Battle of Waynesborough, 2 March 1865

A minor battle that ended organised Confederate resistance in the Shenandoah Valley (American Civil War). After defeat at Cedar Creek (19 October 1864), the Confederate forces under Jubal Early had pulled back to New Market to over-winter. His Union opponent, General Sheridan, had launched a few unsuccessful raids before dispatching most of his infantry to the Petersburg front.

At the end of February, Sheridan’s now almost entirely cavalry army began to move up the valley, with the intention of crossing over into central Virginia to disrupt Confederate supply lines. Early decided to oppose this move with his small army, and formed up at Waynesborough. However, although Early was still keen, his troop’s morale was apparently poor. On 2 March Custer’s cavalry, acting as the advance guard of Sheridan’s army, over-ran the Confederate position, capturing almost the entire army. Early and the senior commanders were amongst the few men to escape from the disaster.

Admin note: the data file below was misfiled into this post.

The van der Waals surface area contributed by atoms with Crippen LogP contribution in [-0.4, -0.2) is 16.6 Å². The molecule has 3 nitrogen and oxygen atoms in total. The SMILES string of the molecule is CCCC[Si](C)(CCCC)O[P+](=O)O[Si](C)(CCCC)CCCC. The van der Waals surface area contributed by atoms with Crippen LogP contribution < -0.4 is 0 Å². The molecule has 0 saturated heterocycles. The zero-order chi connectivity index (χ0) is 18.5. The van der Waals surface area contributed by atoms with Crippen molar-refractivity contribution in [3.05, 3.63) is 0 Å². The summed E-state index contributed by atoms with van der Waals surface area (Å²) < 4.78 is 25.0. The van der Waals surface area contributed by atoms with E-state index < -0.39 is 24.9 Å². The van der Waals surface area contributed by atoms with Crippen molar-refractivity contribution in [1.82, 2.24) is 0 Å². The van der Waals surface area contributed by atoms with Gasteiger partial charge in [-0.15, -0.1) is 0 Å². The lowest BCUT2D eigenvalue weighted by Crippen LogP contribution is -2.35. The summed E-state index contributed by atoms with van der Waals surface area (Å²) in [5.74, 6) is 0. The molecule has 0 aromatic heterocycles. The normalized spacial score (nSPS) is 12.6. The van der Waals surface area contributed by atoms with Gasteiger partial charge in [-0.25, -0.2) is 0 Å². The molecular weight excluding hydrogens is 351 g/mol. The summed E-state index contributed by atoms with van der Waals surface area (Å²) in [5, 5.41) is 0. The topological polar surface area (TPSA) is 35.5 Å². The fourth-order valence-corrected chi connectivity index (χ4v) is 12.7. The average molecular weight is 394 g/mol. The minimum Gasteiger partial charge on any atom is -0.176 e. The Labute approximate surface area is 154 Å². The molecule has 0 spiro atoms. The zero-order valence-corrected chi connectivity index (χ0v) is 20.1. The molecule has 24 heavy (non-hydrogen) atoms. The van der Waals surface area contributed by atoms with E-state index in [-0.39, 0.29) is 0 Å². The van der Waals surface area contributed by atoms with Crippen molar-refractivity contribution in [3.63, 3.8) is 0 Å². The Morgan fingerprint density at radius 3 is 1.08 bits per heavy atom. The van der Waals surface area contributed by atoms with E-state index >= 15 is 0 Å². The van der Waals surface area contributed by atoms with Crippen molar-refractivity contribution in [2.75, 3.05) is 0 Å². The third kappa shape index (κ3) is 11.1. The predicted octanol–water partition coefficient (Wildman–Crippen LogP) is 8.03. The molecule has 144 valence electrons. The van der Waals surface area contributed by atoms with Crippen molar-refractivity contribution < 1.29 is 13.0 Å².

Victory at Waynesborough left Sheridan free to march into the heart of Virginia. He was able to destroy miles of the Virginia Central Railroad and the James River Canal, before joining Grant’s army at the White House on the Pamunkey River on 19 March, just in time to play a part in the final collapse of Confederate resistance around Richmond and Petersburg.

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How to cite this article: Rickard, J (15 August 2006), Battle of Waynesborough, 2 March 1865 , http://www.historyofwar.org/articles/battles_waynesborough.html

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